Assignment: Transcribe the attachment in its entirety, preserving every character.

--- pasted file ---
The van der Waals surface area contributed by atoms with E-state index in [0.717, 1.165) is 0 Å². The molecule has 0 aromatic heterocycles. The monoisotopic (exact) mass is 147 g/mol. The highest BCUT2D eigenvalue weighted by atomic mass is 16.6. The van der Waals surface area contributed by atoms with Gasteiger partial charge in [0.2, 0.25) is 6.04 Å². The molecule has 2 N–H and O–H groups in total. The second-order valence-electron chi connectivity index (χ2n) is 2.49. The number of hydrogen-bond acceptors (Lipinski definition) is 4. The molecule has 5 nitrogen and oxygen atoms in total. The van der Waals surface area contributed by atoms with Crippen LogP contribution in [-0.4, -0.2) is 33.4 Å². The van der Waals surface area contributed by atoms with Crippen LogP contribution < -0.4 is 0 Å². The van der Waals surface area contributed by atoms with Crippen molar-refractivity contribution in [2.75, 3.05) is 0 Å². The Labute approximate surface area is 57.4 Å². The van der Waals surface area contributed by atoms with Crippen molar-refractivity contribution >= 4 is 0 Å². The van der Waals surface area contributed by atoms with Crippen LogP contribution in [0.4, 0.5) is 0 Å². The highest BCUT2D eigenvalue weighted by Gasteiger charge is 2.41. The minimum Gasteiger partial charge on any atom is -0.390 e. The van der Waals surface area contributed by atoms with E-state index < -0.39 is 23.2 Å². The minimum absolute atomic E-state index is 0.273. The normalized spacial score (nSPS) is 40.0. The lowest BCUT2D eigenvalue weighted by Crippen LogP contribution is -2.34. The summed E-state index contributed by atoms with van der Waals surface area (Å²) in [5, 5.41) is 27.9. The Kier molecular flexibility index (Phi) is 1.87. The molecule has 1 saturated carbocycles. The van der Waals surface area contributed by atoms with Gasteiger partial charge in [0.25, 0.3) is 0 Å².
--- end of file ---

The van der Waals surface area contributed by atoms with E-state index in [0.717, 1.165) is 0 Å². The molecule has 0 aromatic heterocycles. The monoisotopic (exact) mass is 147 g/mol. The highest BCUT2D eigenvalue weighted by atomic mass is 16.6. The van der Waals surface area contributed by atoms with Gasteiger partial charge in [0.2, 0.25) is 6.04 Å². The molecule has 2 N–H and O–H groups in total. The second-order valence-electron chi connectivity index (χ2n) is 2.49. The number of hydrogen-bond acceptors (Lipinski definition) is 4. The molecule has 5 nitrogen and oxygen atoms in total. The van der Waals surface area contributed by atoms with Crippen LogP contribution in [-0.4, -0.2) is 33.4 Å². The van der Waals surface area contributed by atoms with Crippen LogP contribution < -0.4 is 0 Å². The van der Waals surface area contributed by atoms with Crippen molar-refractivity contribution in [2.75, 3.05) is 0 Å². The Labute approximate surface area is 57.4 Å². The van der Waals surface area contributed by atoms with Crippen molar-refractivity contribution >= 4 is 0 Å². The van der Waals surface area contributed by atoms with Crippen LogP contribution in [0.4, 0.5) is 0 Å². The highest BCUT2D eigenvalue weighted by Gasteiger charge is 2.41. The minimum Gasteiger partial charge on any atom is -0.390 e. The van der Waals surface area contributed by atoms with E-state index < -0.39 is 23.2 Å². The minimum absolute atomic E-state index is 0.273. The normalized spacial score (nSPS) is 40.0. The lowest BCUT2D eigenvalue weighted by Crippen LogP contribution is -2.34. The summed E-state index contributed by atoms with van der Waals surface area (Å²) in [5, 5.41) is 27.9. The Kier molecular flexibility index (Phi) is 1.87. The molecule has 1 saturated carbocycles. The van der Waals surface area contributed by atoms with Gasteiger partial charge in [0.25, 0.3) is 0 Å².